The argument goes that invoking god as the creator of the universe does not actually solve the problem of creation, because in order to create a universe as complex as the one we observe, this deity would have to be at least as complex as our universe. Thus he would have had to have been created too, and the problem becomes recursive, with no solution in sight.
This is not a lame argument backed 'only by scientists' who are sometimes accused of not thinking deeply enough on the important subjects. (I feel a post on that topic to be imminent!) This argument of the creator god being recursive is supported by some of our greatest philosophers too. See the end of this post for more detail.
The question arose again recently when my friend and regular commenter, Hilary posed the question in a slightly different way.
"How come scientists often harp on about it being illogical for there to be a God because He Himself would have to have been created, yet are quite happy with the origins of life and of the Universe to have come from nowhere?"
This adds a slightly different spin, and it actually touches on two different topics.
First the creation of the universe might be explained by the multiverse theory. Quantum mechanics would allow this type of creation - especially of a universe like ours that appears to have exactly zero energy. I'm strangely uninterested in this although I know that many people have strong views. For me - suffice to say that is is perfectly possible that the universe came about this way. Call me a deist if you like, but that would be mis-representing the situation.
As for the origins of life - that is an entirely different and more interesting topic (for me, personally). I'm not sure why someone with a physical sciences degree should latterly find the biological sciences so exciting. I think it probably comes down to the genomics revolution that we are experiencing in our own lifetimes. This is the biological equivalent of the periodic table being developed, with the search for all the elements. The last two decades have converted the biological sciences from what appeared (to me as a school-boy) to be a systematical cataloguing process into a brand new exciting science. New discoveries every week make the biological sciences such a fertile ground for learning, whereas in physics and chemistry we wait for a long time to hear really exciting snippets of news.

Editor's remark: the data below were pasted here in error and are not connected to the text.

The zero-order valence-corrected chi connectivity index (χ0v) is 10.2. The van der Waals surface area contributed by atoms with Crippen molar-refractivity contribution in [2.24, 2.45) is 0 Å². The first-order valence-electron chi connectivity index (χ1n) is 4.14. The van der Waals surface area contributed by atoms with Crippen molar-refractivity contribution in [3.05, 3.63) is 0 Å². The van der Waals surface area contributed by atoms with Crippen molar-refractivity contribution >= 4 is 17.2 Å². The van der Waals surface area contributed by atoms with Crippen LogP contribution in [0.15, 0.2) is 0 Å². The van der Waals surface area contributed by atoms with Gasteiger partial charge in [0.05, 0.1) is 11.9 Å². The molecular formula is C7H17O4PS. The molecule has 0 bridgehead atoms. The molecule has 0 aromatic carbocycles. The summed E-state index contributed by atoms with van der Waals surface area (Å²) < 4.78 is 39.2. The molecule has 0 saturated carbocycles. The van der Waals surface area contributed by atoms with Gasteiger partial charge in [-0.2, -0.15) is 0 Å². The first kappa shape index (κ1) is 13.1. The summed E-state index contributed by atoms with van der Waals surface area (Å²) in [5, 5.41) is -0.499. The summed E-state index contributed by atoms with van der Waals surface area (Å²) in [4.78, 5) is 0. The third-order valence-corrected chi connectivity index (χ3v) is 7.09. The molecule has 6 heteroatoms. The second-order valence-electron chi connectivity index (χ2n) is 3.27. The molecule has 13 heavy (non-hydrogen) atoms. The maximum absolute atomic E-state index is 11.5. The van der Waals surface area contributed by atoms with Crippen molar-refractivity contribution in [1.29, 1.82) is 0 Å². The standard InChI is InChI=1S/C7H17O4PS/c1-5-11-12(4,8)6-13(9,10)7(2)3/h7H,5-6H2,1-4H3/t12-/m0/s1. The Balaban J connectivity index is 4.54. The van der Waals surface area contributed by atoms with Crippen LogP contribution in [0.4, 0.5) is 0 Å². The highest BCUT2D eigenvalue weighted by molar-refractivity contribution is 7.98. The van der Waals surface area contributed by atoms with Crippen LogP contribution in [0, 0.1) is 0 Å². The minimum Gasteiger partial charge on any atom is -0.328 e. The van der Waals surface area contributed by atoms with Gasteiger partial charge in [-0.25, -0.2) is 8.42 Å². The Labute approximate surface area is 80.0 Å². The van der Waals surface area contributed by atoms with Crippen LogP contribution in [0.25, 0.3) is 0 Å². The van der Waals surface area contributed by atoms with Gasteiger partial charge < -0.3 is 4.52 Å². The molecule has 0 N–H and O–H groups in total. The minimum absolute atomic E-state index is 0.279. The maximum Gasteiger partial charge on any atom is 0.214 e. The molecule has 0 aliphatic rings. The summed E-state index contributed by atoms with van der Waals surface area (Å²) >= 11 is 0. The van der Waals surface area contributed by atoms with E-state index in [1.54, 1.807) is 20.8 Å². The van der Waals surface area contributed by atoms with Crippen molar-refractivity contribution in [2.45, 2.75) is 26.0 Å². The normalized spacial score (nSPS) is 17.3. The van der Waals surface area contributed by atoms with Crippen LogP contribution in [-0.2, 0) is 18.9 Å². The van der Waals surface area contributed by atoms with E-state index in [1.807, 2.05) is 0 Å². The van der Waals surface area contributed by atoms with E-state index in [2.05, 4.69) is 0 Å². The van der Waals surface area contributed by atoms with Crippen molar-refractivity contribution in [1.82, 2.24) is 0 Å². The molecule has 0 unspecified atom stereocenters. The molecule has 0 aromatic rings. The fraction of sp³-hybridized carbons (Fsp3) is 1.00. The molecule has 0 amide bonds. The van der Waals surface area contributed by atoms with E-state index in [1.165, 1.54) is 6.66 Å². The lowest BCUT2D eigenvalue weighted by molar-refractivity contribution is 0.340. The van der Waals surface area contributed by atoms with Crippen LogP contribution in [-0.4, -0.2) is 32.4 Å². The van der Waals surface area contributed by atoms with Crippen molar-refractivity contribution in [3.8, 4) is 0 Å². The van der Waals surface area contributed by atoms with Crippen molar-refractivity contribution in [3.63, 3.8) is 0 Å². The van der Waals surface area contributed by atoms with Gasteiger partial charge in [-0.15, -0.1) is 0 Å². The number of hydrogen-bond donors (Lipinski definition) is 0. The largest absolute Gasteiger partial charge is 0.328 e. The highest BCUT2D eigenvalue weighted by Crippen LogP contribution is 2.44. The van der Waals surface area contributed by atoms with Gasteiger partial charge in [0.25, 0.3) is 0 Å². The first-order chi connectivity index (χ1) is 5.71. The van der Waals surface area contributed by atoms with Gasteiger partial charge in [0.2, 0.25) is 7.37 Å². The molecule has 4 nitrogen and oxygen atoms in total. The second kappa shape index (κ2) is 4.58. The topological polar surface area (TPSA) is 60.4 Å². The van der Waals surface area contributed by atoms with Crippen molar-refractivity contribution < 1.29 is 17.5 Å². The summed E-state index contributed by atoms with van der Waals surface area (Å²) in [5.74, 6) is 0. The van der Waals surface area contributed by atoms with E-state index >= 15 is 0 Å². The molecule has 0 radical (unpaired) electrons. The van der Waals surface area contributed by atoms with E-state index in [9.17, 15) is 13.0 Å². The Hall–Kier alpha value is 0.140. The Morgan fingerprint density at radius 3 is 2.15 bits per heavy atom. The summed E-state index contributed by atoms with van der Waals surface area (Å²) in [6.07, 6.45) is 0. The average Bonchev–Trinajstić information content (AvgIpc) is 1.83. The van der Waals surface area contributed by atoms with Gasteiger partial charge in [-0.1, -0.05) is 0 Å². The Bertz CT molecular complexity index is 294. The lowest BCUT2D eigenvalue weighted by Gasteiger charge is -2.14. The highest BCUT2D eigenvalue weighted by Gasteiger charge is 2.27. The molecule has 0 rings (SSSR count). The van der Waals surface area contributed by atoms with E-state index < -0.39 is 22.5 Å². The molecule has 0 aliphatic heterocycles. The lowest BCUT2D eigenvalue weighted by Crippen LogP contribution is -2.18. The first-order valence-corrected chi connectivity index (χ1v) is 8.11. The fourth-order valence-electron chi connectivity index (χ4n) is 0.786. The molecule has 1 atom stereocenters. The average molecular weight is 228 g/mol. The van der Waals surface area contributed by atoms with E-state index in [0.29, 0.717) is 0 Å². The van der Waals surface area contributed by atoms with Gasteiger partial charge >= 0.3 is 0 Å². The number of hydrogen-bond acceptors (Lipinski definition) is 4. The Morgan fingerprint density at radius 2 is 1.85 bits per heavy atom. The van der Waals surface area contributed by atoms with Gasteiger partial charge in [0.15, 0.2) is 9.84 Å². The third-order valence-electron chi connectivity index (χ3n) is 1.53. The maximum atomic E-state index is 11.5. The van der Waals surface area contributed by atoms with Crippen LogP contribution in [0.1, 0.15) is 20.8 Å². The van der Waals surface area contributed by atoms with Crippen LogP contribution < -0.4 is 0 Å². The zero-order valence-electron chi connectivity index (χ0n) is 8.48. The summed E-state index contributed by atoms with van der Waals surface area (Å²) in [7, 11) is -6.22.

To attempt to answer Hilary's question, it all comes down to complexity. The earliest life forms must have been very very simple self-replicating forms - hardly beings that were able to create a whole universe from nothing.
The process of evolution has turned those simple forms into much more complex creatures that we see around us today.
So there really is not a dilemma here.
Finally, to prove that it is not just scientists and other shallow thinkers who have considered the problem of 'First Cause', I can do no better than to quote one of the great thinkers of the 20th century, Bertrand Russell. In his essay - "Why I am not a Christian" he wrote:
The First Cause Argument
Perhaps the simplest and easiest to understand is the argument of the First Cause. It is maintained that everything we see in this world has a cause, and as you go back in the chain of causes further and further you must come to a First Cause, and to that First Cause you give the name of God. That argument, I suppose, does not carry very much weight nowadays, because, in the first place, cause is not quite what it used to be. The philosophers and the men of science have got going on cause, and it has not anything like the vitality that it used to have; but apart from that, you can see that the argument that there must be a First Cause is one that cannot have any validity. I may say that when I was a young man, and was debating these questions very seriously in my mind, I for a long time accepted the argument of the First Cause, until one day, at the age of eighteen, I read John Stuart Mill's Autobiography, and I there found this sentence: "My father taught me that the question, Who made me? cannot be answered, since it immediately suggests the further question, Who made God?" That very simple sentence showed me, as I still think, the fallacy in the argument of the First Cause. If everything must have a cause, then God must have a cause. If there can be anything without a cause, it may just as well be the world as God, so that there cannot be any validity in that argument. It is exactly of the same nature as the Hindu's view, that the world rested upon an elephant, and the elephant rested upon a tortoise; and when they said, "How about the tortoise?" the Indian said, "Suppose we change the subject." The argument is really no better than that. There is no reason why the world could not have come into being without a cause; nor, on the other hand, is there any reason why it should not have always existed. There is no reason to suppose that the world had a beginning at all. The idea that things must have a beginning is really due to the poverty of our imagination. Therefore, perhaps, I need not waste any more time upon the argument about the First Cause.